A word of caution though… Mapleson C systems can deliver a hypoxic mixture if the fresh gas flow fails, and they don’t work in the absence of an oxygen supply. Therefore you should never, ever go anywhere with a critically ill patient without a self-inflating bag-valve-mask system; if the worst happens this is the device that will allow you to continue to ventilate a patient on air, and it really beats blowing down a tracheal tube!

For very agitated patients a simple facemask with a reservoir bag remains a possibility, and is sometimes very well tolerated by agitated patients, particularly when turned up to a very high oxygen flow, because it avoids the feeling of claustrophobia and suffocation that can be associated with a tight-fitting face mask. The problem, however, is that a reservoir mask simply isn’t as good as a tight-fitting facemask because the oxygen supply into the mask (conventionally set at 15 l/min) can’t keep up with the patient’s peak inspiratory flow (which often exceeds 60 l/min). The entrainment of air around the mask therefore becomes inevitable, even in the presence of a well-functioning reservoir bag (and most reservoir bags are not well functioning; they should be fully inflated before application and visibly collapse with every breath; a very rare sight indeed). This may be assisted by increasing the oxygen flow into the mask substantially (to 30 l/min or more), and by adding oxygenation through nasal canulae, though the effectiveness of this latter modification is contested, and has achieved mixed results in the research published to date.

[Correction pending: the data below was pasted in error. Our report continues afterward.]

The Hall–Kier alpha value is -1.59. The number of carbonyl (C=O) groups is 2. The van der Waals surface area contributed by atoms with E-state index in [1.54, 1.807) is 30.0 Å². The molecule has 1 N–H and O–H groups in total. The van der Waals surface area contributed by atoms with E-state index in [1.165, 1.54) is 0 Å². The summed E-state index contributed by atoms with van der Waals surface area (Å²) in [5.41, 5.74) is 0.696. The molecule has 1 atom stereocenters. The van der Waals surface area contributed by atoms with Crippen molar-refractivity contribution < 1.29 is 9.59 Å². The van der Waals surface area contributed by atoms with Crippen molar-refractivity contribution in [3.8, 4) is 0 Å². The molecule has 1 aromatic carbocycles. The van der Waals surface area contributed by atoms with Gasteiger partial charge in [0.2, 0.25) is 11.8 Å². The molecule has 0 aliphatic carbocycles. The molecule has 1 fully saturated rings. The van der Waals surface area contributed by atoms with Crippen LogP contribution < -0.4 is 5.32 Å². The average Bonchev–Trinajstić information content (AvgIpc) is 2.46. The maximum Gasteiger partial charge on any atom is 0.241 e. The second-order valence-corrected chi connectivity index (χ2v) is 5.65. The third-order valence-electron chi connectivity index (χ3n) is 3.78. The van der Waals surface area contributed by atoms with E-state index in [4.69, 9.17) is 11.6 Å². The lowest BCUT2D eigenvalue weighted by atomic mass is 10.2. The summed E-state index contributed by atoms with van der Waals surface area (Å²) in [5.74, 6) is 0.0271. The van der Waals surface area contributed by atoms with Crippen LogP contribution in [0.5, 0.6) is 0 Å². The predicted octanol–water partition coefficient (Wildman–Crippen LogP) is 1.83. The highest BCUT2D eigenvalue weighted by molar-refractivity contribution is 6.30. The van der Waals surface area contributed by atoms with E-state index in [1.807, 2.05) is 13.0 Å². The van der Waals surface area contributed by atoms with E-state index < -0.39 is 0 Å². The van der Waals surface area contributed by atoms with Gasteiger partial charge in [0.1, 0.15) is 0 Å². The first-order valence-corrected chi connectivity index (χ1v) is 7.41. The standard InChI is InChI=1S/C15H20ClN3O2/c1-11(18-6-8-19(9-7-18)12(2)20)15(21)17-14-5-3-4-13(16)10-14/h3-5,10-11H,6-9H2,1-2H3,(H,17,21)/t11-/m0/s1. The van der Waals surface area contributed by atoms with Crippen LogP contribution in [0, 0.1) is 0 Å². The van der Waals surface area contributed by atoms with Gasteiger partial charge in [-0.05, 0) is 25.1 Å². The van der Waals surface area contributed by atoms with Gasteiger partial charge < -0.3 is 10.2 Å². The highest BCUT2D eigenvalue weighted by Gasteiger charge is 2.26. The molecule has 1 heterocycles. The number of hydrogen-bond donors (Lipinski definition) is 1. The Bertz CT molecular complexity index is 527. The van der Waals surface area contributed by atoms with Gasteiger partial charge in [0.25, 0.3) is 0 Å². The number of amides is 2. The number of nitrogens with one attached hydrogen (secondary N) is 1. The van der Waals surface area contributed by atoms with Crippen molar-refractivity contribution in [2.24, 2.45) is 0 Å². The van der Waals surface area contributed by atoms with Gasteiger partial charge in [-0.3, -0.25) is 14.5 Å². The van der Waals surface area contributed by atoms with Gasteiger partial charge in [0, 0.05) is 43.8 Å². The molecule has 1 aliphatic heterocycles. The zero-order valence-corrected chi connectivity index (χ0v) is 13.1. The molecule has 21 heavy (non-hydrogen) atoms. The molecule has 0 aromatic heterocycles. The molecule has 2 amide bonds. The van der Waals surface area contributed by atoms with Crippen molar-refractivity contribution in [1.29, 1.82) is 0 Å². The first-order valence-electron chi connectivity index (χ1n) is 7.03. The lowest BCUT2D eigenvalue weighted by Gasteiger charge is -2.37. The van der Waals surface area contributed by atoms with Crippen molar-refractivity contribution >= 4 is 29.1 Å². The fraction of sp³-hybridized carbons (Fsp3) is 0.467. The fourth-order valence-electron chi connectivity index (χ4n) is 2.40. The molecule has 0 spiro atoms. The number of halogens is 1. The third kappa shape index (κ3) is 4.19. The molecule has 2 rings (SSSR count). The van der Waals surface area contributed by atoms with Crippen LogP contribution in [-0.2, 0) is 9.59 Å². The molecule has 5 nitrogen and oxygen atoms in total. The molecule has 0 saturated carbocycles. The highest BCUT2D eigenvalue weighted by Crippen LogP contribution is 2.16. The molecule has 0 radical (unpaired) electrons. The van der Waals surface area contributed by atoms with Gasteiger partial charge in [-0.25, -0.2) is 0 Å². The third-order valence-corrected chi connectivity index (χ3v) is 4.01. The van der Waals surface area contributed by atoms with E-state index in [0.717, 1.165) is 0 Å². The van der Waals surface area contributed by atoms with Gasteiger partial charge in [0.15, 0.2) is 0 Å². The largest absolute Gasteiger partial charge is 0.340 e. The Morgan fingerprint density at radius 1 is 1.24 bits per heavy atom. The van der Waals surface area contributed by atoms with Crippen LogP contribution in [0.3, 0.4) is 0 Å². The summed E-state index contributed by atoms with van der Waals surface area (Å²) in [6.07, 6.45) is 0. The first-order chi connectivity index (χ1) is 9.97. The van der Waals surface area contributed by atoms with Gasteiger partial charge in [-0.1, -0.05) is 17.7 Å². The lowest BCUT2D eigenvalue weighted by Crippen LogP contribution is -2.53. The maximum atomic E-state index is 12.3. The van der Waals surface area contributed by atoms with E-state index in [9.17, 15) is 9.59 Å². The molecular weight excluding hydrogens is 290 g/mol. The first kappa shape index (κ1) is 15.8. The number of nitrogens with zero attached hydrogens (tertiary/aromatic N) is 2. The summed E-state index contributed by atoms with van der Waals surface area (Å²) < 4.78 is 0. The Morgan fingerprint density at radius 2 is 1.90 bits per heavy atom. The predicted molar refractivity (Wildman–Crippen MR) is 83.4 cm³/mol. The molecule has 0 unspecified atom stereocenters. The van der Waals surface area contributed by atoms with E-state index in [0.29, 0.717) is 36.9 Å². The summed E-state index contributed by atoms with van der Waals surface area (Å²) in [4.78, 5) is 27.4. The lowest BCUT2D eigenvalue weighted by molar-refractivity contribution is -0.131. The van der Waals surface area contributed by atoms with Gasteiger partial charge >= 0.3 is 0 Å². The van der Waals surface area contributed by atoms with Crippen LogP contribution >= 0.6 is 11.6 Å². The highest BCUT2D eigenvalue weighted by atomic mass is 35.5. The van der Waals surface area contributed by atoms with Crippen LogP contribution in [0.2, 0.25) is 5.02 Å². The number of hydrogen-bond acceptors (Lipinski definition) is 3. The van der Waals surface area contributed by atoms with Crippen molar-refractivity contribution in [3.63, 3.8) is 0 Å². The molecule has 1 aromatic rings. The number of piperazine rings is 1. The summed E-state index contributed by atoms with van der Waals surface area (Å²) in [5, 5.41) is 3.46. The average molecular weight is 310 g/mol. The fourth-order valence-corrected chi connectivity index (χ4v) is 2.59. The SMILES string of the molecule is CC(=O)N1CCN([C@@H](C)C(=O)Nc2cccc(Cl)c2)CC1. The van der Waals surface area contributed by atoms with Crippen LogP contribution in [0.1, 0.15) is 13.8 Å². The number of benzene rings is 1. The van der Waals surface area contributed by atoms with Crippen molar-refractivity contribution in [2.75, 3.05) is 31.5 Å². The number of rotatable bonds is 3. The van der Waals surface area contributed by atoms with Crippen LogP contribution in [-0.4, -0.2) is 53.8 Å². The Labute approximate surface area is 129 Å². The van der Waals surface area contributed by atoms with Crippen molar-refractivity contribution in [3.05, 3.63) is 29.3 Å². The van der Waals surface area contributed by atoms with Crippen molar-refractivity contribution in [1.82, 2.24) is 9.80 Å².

So, back to our patient. Options include a simple reservoir mask with the highest oxygen flow achievable, and possibly additional oxygenation by nasal canulae, if the patient will accept this, but bear in mind that the degree of oxygenation achieved will almost certainly be sub-optimal. Alternatively, cautious titrated sedation may allow effective preparation and pre-oxygenation with a tight-fitting facemask connected to a bag-valve-mask or Mapleson C breathing system. The latter remains the approach of choice, if you have the oxygen supply and the skill to use it.

References

  1. Weingart SD. Preoxygenation, Reoxygenation, and Delayed Sequence Intubation in the Emergency Department. J Emerg Med 2011;40(6):661-667.
    http://tdh.org.nz/assets/ED/2012/JanFeb/preoxreoxarticle.pdf
  2. Tanoubi I, Drolet P, Donati F. Optimizing pre-oxygenation in adults. Can J Anesth2009;56:449–466.
    https://link.springer.com/article/10.1007/s12630-009-9084-z
  3. Stafford R, Benger J, Nolan J. Self-inflating bag or Mapleson C breathing system for emergency pre-oxygenation? Emerg Med J2008;25:153-155.
    http://eprints.uwe.ac.uk/5227/1/Download.pdf
  4. Groombridge C, Chin CW, Hanrahan B, Holdgate A.Assessment of Common Preoxygenation Strategies Outside of the Operating Room Environment. Acad Emerg Med2016;23(3):342-6. doi: 10.1111/acem.12889.
    https://onlinelibrary.wiley.com/doi/pdf/10.1111/acem.12889
  5. Hayes-Bradley C, Lewis A, Burns B, Miller M. Efficacy of Nasal Cannula Oxygen as a Preoxygenation Adjunct in Emergency Airway Management. Ann Emerg Med2016;68(2):174-80.
    http://www.psnetwork.org/wp-content/uploads/2017/04/Scott-NP1.pdf